When it came down to the end of my college baseball career and I had a decision to make, I had explored all of my coaching opportunities – which I had several great ones at Division 1 schools all across the country. At the end of the day going through and creating this project, I realized that there’s a lot more influence and impact to be made out there in different ways, and through the product launch of Mental Game VIP I was able to get a taste of that. The people who I was honored to interview as a part of that project then turned to me and said, “Hey, I like the way that you promoted this, I like the way that you put this together. Would you mind helping me out?”
So, long story short, that led to me being able to get on board with Brian and help him with the marketing and the business side of what he’s doing and allowed me to really understand that I was not trying to get into coaching because I wanted to teach guys to run faster and throw harder. I wanted to get into coaching to make a difference in people’s lives, be it a coach or an athlete or whoever it might be. So I’m just thankful for the willingness of the people who were in Mental Game VIP to participate, to help promote it, to help me see what was out there, see the opportunities, and just continuing to work hard every day to get better and to improve what my standards are, what my best is, so that I can continue to provide those around me with that standard of excellence.
Long story long, that’s how Brian and I got together, and I’m just excited to tal1k about some of the details and some of the things that I learned and some of the people I was able to talk to as a part of that project.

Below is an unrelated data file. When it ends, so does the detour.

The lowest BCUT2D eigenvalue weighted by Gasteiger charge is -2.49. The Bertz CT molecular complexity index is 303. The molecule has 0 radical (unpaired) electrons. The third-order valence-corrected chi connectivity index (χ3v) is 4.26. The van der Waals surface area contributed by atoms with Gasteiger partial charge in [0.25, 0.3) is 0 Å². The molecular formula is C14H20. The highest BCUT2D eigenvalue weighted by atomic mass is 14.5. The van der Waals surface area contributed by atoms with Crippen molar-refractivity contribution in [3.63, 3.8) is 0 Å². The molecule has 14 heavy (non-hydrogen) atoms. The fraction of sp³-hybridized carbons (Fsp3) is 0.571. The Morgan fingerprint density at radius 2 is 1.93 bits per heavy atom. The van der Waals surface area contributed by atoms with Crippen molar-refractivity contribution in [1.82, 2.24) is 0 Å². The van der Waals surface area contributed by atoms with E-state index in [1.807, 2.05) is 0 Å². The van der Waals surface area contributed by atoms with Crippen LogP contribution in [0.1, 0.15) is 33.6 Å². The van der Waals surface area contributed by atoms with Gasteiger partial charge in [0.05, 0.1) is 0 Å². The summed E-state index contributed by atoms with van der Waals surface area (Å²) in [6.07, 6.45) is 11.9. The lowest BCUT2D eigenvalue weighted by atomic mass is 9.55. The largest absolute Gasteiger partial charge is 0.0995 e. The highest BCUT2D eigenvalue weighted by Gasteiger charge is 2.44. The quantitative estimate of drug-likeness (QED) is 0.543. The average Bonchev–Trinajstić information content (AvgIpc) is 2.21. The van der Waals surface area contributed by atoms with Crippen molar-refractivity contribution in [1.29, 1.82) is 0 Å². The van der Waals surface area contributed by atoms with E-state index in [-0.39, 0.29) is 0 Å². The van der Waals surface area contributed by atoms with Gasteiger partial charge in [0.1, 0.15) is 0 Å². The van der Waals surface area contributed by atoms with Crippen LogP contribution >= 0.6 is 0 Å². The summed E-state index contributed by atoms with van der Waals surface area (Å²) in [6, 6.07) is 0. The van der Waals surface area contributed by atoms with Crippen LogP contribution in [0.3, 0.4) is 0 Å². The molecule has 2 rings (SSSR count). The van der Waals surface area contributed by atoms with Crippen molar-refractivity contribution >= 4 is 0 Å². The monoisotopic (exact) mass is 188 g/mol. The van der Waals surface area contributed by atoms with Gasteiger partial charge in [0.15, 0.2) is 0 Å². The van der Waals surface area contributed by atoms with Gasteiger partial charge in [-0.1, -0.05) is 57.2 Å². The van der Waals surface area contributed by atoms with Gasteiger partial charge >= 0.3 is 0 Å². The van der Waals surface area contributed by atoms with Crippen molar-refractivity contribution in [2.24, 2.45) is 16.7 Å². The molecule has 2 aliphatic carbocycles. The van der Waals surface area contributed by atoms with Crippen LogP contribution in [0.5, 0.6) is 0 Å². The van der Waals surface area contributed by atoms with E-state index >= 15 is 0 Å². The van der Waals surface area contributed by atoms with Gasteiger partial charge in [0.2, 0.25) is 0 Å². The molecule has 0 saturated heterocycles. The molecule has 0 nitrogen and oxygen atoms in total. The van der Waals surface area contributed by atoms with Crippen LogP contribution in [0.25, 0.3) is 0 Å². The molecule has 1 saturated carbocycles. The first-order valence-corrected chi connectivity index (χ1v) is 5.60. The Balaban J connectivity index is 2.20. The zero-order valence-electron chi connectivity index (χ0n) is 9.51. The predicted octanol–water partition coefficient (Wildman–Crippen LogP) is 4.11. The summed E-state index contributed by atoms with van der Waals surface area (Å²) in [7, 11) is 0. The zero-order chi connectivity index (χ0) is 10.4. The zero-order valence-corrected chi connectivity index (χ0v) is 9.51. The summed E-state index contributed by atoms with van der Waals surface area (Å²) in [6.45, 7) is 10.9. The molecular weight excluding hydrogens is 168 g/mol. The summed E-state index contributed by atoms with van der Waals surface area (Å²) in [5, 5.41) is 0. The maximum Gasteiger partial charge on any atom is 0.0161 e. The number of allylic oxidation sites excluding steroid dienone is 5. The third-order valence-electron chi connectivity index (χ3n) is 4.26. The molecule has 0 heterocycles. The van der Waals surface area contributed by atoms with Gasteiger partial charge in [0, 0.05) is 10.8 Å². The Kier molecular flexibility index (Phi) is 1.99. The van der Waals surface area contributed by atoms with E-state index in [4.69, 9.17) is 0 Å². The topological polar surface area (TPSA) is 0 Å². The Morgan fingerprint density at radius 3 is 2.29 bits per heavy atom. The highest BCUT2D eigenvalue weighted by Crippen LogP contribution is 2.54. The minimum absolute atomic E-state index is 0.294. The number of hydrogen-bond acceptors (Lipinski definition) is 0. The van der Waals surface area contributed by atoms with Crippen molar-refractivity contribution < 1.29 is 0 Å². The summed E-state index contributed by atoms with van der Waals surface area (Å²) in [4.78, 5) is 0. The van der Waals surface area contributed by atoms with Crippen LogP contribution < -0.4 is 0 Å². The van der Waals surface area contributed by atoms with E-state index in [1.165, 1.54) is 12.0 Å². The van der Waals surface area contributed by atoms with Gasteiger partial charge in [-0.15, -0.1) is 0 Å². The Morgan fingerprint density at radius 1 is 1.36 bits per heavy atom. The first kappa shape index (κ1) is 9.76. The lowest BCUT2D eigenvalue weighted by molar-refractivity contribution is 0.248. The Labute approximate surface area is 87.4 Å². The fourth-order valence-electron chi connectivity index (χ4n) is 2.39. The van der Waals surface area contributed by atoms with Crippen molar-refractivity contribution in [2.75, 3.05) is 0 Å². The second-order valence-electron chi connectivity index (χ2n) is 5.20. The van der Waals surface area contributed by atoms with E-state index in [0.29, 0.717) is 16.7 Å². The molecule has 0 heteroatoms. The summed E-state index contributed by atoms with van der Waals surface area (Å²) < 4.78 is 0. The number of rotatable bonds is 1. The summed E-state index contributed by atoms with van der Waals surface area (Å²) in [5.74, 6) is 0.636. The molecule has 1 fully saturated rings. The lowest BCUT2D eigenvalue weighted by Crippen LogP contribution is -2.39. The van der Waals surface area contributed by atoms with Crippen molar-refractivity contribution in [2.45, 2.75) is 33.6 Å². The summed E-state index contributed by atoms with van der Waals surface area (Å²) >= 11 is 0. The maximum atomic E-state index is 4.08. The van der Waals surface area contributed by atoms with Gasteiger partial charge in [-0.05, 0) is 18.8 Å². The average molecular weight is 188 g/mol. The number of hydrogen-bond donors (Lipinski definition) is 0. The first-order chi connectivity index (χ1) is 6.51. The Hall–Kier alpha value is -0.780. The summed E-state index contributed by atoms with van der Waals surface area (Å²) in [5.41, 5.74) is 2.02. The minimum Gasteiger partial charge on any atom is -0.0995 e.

Cain: You know, Matt, you mentioned Dr. Gilbert, who has had a huge impact in my life. I’ve met the man one time in 2006 and he’s been in my ear every day for three minutes through his Success Hotline for the next 10 years, and I can say has probably had as much impact on me as anyone in the world, maybe only second to Ken Ravizza. Maybe my high school football coach John Allen. But those three for sure have really created the philosophy, the mindset that really is who I am.
One of the things that Gilbert always says is, “There’s two ways to become an expert – you either go and do the work yourself, or you go and interview the people that have done the work.” Talk a little bit about your Mental Game VIP project where you go and interview I believe it was 21 of the top mental game coaches in the country. If you would, share some of those coaches and then also share, if you would, maybe the top 10 strategies or the top 10 parts of building a mindset that you learned that you think will help our listeners on this podcast.
Morse: Sure. I’d love to. How much time have you got?
Cain: That’s all we have, is time.
Morse: Awesome. I could share hundreds of different great things that were shared in those interviews, but I’ll try to get straight to the point and give you guys as much value in as little of time as possible.